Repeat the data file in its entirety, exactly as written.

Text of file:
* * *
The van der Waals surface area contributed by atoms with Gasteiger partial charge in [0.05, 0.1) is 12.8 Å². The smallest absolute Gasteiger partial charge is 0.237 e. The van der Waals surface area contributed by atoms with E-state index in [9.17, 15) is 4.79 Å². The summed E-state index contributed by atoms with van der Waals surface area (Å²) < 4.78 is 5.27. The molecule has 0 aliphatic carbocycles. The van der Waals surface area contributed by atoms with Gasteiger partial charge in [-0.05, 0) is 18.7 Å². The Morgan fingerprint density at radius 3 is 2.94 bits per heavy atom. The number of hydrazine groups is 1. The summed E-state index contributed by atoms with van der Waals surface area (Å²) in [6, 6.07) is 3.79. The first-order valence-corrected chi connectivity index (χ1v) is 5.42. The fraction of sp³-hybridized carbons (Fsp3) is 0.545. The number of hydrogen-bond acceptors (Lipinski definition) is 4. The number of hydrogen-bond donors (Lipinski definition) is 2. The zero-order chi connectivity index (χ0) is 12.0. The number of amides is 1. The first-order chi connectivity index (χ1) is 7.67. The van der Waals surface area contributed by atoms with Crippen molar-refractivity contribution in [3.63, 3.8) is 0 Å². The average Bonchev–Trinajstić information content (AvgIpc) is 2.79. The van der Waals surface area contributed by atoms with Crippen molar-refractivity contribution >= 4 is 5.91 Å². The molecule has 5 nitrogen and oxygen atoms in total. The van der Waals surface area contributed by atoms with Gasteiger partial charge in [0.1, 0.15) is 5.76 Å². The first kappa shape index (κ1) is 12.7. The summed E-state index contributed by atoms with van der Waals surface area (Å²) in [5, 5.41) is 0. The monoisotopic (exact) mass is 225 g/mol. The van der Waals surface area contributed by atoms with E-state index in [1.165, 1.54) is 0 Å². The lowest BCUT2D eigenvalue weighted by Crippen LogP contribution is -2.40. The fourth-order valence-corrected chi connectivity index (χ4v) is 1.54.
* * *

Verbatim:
The van der Waals surface area contributed by atoms with Gasteiger partial charge in [0.05, 0.1) is 12.8 Å². The smallest absolute Gasteiger partial charge is 0.237 e. The van der Waals surface area contributed by atoms with E-state index in [9.17, 15) is 4.79 Å². The summed E-state index contributed by atoms with van der Waals surface area (Å²) < 4.78 is 5.27. The molecule has 0 aliphatic carbocycles. The van der Waals surface area contributed by atoms with Gasteiger partial charge in [-0.05, 0) is 18.7 Å². The Morgan fingerprint density at radius 3 is 2.94 bits per heavy atom. The number of hydrazine groups is 1. The summed E-state index contributed by atoms with van der Waals surface area (Å²) in [6, 6.07) is 3.79. The first-order valence-corrected chi connectivity index (χ1v) is 5.42. The fraction of sp³-hybridized carbons (Fsp3) is 0.545. The number of hydrogen-bond acceptors (Lipinski definition) is 4. The number of hydrogen-bond donors (Lipinski definition) is 2. The zero-order chi connectivity index (χ0) is 12.0. The number of amides is 1. The first-order chi connectivity index (χ1) is 7.67. The van der Waals surface area contributed by atoms with Crippen molar-refractivity contribution in [3.63, 3.8) is 0 Å². The average Bonchev–Trinajstić information content (AvgIpc) is 2.79. The van der Waals surface area contributed by atoms with Crippen molar-refractivity contribution >= 4 is 5.91 Å². The molecule has 5 nitrogen and oxygen atoms in total. The van der Waals surface area contributed by atoms with Gasteiger partial charge in [0.1, 0.15) is 5.76 Å². The first kappa shape index (κ1) is 12.7. The summed E-state index contributed by atoms with van der Waals surface area (Å²) in [5, 5.41) is 0. The monoisotopic (exact) mass is 225 g/mol. The van der Waals surface area contributed by atoms with E-state index in [1.165, 1.54) is 0 Å². The lowest BCUT2D eigenvalue weighted by Crippen LogP contribution is -2.40. The fourth-order valence-corrected chi connectivity index (χ4v) is 1.54.